Wilson said despite DeVos’ comments, he believes she does want to help black colleges. But overall, Wilson said his two days of meetings at the White House weren’t promising.

“In general, the meetings were a troubling beginning to what must be a productive relationship,” he said. “Trust that the HBCU community will continue to press for the kind of funding that educational excellence and national competitiveness require!”

Wilson’s sentiments echo those of Dillard University’s president, Walter M. Kimbrough. In a blog posted Monday, Kimbrough said that many of the college presidents went unheard after the group made an impromptu visit to meet Trump in the Oval Office.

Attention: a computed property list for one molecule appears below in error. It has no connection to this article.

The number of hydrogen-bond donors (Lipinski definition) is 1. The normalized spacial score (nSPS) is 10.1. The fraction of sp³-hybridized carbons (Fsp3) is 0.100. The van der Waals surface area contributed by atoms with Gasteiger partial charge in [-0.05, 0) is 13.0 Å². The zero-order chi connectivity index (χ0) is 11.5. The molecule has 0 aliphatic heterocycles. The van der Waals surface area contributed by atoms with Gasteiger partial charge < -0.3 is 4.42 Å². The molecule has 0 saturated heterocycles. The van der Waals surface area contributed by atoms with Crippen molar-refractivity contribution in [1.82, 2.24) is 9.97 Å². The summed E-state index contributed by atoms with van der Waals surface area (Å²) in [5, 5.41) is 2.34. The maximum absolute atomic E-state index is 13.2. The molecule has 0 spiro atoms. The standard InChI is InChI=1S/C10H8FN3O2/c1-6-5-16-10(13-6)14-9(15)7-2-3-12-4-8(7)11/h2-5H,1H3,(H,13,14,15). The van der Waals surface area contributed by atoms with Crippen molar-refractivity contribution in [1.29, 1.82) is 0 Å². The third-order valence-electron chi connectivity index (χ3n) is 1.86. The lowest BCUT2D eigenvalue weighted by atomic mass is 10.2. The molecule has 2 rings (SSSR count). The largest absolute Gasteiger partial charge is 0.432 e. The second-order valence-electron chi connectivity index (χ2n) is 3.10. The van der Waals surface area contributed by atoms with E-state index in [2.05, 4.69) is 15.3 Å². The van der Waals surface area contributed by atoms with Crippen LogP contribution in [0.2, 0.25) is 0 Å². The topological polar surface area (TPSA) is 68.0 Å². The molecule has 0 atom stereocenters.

“But needless to say that threw the day off and there was very little listening to HBCU presidents today- we were only given about 2 minutes each, and that was cut to one minute, so only about 7 of maybe 15 or so speakers were given an opportunity today,” Kimbrough explained. 

Because he didn’t get the opportunity to address his points while at the White House, he posted them on Medium.  

 

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Sessions spoke with Russian ambassador twice, despite denials: reports

U.S. Attorney General Jeff Sessions had contacts with Russia’s ambassador to the U.S. during Donald Trump’s presidential campaign despite earlier denials, according to news reports Wednesday night. Before his confirmation, Sessions told senators he had no conversations with anyone in the Russian government about the 2016 election, either before or after Trump’s November victory.